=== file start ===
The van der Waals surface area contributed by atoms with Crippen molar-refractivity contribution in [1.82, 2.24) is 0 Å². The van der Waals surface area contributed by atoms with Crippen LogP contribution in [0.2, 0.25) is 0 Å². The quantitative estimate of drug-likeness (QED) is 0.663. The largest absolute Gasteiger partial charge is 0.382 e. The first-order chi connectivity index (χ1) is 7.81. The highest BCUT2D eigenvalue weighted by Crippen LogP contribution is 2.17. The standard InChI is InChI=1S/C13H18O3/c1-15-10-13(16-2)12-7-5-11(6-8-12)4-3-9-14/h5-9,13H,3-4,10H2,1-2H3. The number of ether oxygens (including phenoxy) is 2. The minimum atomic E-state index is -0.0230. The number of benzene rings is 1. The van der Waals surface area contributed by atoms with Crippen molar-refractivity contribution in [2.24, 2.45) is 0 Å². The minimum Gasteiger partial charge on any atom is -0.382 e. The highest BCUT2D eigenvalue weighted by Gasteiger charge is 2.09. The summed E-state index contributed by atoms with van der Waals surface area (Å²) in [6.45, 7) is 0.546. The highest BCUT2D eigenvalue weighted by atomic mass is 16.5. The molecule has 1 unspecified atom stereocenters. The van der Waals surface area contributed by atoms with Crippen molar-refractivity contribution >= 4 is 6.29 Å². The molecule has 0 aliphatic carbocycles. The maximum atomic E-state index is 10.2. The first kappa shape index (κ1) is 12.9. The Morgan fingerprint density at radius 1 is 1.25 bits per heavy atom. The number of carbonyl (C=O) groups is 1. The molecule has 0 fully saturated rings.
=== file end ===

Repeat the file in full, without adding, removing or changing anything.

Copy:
The van der Waals surface area contributed by atoms with Crippen molar-refractivity contribution in [1.82, 2.24) is 0 Å². The van der Waals surface area contributed by atoms with Crippen LogP contribution in [0.2, 0.25) is 0 Å². The quantitative estimate of drug-likeness (QED) is 0.663. The largest absolute Gasteiger partial charge is 0.382 e. The first-order chi connectivity index (χ1) is 7.81. The highest BCUT2D eigenvalue weighted by Crippen LogP contribution is 2.17. The standard InChI is InChI=1S/C13H18O3/c1-15-10-13(16-2)12-7-5-11(6-8-12)4-3-9-14/h5-9,13H,3-4,10H2,1-2H3. The number of ether oxygens (including phenoxy) is 2. The minimum atomic E-state index is -0.0230. The number of benzene rings is 1. The van der Waals surface area contributed by atoms with Crippen molar-refractivity contribution in [2.24, 2.45) is 0 Å². The minimum Gasteiger partial charge on any atom is -0.382 e. The highest BCUT2D eigenvalue weighted by Gasteiger charge is 2.09. The summed E-state index contributed by atoms with van der Waals surface area (Å²) in [6.45, 7) is 0.546. The highest BCUT2D eigenvalue weighted by atomic mass is 16.5. The molecule has 1 unspecified atom stereocenters. The van der Waals surface area contributed by atoms with Crippen molar-refractivity contribution >= 4 is 6.29 Å². The molecule has 0 aliphatic carbocycles. The maximum atomic E-state index is 10.2. The first kappa shape index (κ1) is 12.9. The Morgan fingerprint density at radius 1 is 1.25 bits per heavy atom. The number of carbonyl (C=O) groups is 1. The molecule has 0 fully saturated rings.